70. "The Sound Of Music" (1965)
While our childish hearts may twirl on the mountainside with Julie Andrews, our sober grown-up heads do tell us that the beloved Robert Wise musical is really so much cheese. The story of a singing nun who renounces her nunship to mother a family of moppets, wed their stupidly handsome father (Christopher Plummer) and evade Nazis, we take a Plummer-esque stance on it now: kind of embarrassed by our involvement.
69. "Gigi" (1958)
A sickly and overstuffed Technicolor Lerner/Loewe musical, significantly inferior to some of Vincente Minnelli's other song-and-dance classics, and mostly lacking in memorable tunes (beyond Maurice Chevalier's creepy-even-then "Thank Heaven For Little Girls"). Looks great, but feels like eating an entire wedding cake.
68. "How Green Was My Valley" (1941)
Best remembered now as the film that beat "Citizen Kane" (and as a favorite of Frasier Crane), this sturdy family saga set in a Welsh mining town is decent, but curiously unmemorable. John Ford's favorite of his own films, but if you were going to give only one of his movies Best Picture, why would it be this one?
67. “Gentleman’s Agreement” (1947)
Two years after the end of the war and the discovery of the extent of the Holocaust’s atrocities, this serious-minded, well-intentioned story of a journalist “going undercover” as Jewish to expose anti-semitic sentiments must’ve seemed timely. Now it seems tame and rather preachy, with Gregory Peck on stiffer-than-usual good-guy form, though strong support from John Garfield and Celeste Holm does enliven things.
66. "Tom Jones" (1963)
Reflecting as much the mores of the time it was made as the time in which it was set, Tony Richardson’s romping, undisciplined version of Henry Fielding’s novel is best watched now for Albert Finney’s performance as the titular 18th century playboy, because there’s little other substance to it.
65. "Chicago" (2002)
Rob Marshall’s starry adaptation of the 1975 broadway hit may have been the first musical to win Best Picture since “Oliver!” but still feels like an odd, slight choice over the same year’s “The Pianist.” The glittery, dress-uppy vibe of the Jazz Age setting and musical numbers memorably described by one critic as “calisthenic” don’t help with the insubstantiality either.
64. "Braveheart" (1995)
Mel Gibson’s full-throated historical epic may seem blusterous and self-aggrandizing in retrospect, but props are due to it for some truly thrilling battle scenes and an overall impressive scope. It’s Hollywoodized bunkum, of course, but of the entertaining, “they’ll never take...our FREEDOM” variety.
63. "Grand Hotel" (1932)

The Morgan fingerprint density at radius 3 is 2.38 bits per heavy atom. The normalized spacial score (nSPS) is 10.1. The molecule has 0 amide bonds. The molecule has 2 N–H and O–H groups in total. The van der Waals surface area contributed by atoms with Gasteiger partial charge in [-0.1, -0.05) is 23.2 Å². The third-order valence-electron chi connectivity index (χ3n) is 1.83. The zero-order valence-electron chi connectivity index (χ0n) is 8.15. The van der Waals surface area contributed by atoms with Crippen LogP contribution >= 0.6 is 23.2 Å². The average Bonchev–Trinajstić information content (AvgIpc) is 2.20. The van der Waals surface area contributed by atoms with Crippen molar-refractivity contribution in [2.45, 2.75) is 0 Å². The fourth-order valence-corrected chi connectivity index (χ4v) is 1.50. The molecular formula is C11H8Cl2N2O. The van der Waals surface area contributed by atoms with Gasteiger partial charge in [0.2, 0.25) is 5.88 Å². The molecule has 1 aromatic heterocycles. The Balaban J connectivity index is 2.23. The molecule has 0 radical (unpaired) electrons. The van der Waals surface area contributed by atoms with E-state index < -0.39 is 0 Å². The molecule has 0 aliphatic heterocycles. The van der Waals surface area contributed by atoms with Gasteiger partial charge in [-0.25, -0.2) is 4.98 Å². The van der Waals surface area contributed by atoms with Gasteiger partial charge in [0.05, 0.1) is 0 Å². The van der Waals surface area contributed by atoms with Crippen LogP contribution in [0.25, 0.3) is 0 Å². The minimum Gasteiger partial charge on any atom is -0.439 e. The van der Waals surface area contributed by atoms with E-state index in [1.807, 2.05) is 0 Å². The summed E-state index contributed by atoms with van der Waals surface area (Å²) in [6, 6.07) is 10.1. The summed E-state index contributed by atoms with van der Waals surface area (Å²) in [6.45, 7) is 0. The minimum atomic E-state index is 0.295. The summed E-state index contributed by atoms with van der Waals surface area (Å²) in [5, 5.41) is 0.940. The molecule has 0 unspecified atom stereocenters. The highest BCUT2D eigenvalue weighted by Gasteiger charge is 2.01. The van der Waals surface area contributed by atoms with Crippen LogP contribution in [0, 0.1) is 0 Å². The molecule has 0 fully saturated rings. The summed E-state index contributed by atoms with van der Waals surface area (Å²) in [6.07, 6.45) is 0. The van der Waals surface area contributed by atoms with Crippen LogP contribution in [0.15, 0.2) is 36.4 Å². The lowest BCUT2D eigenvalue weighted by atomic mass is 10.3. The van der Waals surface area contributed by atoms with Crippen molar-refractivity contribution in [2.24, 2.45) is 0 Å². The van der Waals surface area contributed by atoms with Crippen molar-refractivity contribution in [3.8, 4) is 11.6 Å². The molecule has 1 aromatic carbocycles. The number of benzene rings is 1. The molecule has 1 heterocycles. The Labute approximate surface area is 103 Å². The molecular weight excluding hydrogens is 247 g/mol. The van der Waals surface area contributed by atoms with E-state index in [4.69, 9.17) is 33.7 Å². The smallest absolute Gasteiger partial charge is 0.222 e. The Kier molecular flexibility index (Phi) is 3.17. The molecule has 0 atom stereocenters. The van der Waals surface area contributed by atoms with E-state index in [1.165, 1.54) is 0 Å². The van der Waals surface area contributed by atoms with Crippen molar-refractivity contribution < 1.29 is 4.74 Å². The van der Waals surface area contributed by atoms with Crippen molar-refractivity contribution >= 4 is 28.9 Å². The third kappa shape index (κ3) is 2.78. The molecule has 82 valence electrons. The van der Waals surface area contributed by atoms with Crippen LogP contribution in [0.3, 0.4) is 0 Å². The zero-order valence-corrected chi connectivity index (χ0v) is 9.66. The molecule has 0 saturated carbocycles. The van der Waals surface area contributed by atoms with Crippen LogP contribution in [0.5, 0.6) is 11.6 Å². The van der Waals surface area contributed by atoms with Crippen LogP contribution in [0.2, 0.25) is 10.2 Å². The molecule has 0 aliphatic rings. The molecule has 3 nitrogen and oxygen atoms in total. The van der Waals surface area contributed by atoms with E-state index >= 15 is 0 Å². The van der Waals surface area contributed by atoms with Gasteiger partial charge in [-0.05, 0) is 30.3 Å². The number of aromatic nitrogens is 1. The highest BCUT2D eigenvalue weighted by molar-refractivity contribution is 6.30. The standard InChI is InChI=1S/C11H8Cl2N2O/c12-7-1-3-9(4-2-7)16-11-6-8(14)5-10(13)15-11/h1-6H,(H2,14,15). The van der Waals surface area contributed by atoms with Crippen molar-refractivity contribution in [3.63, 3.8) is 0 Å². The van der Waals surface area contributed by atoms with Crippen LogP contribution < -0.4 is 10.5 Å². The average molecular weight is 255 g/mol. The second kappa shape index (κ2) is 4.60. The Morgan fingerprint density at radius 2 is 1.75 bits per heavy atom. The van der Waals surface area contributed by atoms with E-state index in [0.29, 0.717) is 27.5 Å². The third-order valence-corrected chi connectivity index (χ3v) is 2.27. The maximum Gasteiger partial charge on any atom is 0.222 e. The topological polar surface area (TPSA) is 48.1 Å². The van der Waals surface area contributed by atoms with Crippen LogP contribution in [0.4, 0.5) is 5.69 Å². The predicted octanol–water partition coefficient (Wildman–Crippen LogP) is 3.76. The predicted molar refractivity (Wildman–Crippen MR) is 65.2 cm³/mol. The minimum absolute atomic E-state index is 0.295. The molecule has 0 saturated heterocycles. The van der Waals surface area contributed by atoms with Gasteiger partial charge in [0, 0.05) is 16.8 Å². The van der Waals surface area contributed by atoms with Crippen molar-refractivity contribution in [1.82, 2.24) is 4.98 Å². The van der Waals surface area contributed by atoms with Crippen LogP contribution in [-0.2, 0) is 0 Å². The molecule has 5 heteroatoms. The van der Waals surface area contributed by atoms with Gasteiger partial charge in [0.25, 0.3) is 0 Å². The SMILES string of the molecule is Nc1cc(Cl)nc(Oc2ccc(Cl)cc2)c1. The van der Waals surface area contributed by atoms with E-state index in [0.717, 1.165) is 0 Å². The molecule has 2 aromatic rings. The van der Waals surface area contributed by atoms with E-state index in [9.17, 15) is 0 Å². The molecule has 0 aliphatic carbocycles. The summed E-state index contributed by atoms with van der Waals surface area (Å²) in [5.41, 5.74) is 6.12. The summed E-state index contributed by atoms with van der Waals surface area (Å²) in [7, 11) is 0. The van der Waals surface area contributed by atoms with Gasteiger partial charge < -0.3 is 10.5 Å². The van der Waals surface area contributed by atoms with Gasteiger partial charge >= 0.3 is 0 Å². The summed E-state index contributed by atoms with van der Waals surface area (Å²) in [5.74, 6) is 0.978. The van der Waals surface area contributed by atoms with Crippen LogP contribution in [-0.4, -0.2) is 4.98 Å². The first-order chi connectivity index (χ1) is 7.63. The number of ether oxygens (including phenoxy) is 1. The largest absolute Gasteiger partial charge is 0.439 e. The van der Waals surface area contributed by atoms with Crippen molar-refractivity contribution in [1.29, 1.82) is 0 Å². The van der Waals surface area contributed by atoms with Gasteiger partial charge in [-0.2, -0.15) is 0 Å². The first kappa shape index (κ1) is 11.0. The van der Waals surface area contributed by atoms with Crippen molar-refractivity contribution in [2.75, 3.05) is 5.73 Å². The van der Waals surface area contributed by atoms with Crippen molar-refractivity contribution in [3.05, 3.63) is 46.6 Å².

Before ‘The Grand Budapest’ there was simply ‘Grand,’ a lavish, nearly as star-crammed precursor to Wes Anderson’s latest. The glorious Greta Garbo, Joan Crawford, Wallace Beery and Barrymores John and Lionel make it a ‘30s all-star team up, but the portmanteau format it popularized (stories either not at all or barely connected) remains unsatisfying to this day.
62. "Oliver!" (1968)
The Carol Reed version of the Lionel Bart musical based on the Charles Dickens book is a perfectly decent adaptation of the material, and Mark Lester as Oliver is preternaturally angel-faced, but it feels pretty slight, especially compared with David Lean’s brilliant non-musical version from 1948, and also with the more textured efforts in Reed’s own catalogue.
61. "Kramer Vs. Kramer" (1979)
Reasonably well-acted and intermittently powerful divorce drama which hasn't dated well in the last 35 years, now feels decent, but unremarkable. The men's-rights-ish gender dynamics, with Meryl Streep demonized and Dustin Hoffman sanctified, feel especially troubling these days.
60. "All The King's Men" (1949)
Detailing the rise to prominence and the fall into corruption of a Southern politician, and based on the Pulitzer Prize-winning novel, by a long mile this version is more successful than the turgid Steve Zaillian/Sean Penn one. Broderick Crawford is terrific as the compromised would-be man of the people but the moralism of the slow descent to hell is pretty depressing stuff.
59. "The Best Years Of Our Lives" (1946)
A wildly popular account, at the time, of the difficulties civilian life posed for three servicemen returning from WWII, the William Wyler drama certainly bears nothing but the best intentions. But to a modern eye it’s a bit overlong, and sags in between some of the more affecting scenes, like this one, of Fredric March returning home to Myrna Loy and family.
58. "The King's Speech" (2010)
Tom Hooper's stirring tale of the king with the speech impediment and the therapist who helped him find his voice is pretty much the middle-of-the-road personified, and is hampered a bit by Hooper's distracting visual style. But it is remarkably satisfying as a crowd-pleaser, and there's no denying the quality of Colin Firth's central turn.
57. "Chariots Of Fire" (1981)
An unlikely underdog that saw its filmmakers pronounce "the British are coming!" when it took the Oscar, "Chariots Of Fire" remains an atypically effective cheer-from-your-seat kind of sports movie. A bit fusty, yes. Formally uninventive, yes. But as the Vangelis score soars, it's hard not to see why it proved such a surprise crowd-pleaser 30+ years ago.
56. "The Lord Of The Rings: Return Of The King" (2003)
Peter Jackson's Tolkien trilogy is a crowing cinematic achievement, but it was the third and least of them that won Best Picture (though it's still leaps and bounds above 'The Hobbit' films so far). 'Return Of The King' matches the spectacular action and impeccable craft of the first two, but lacks the tight focus of the first or the more emotional qualities of the second. And of course, it goes on foreeeeveeeeeeeer.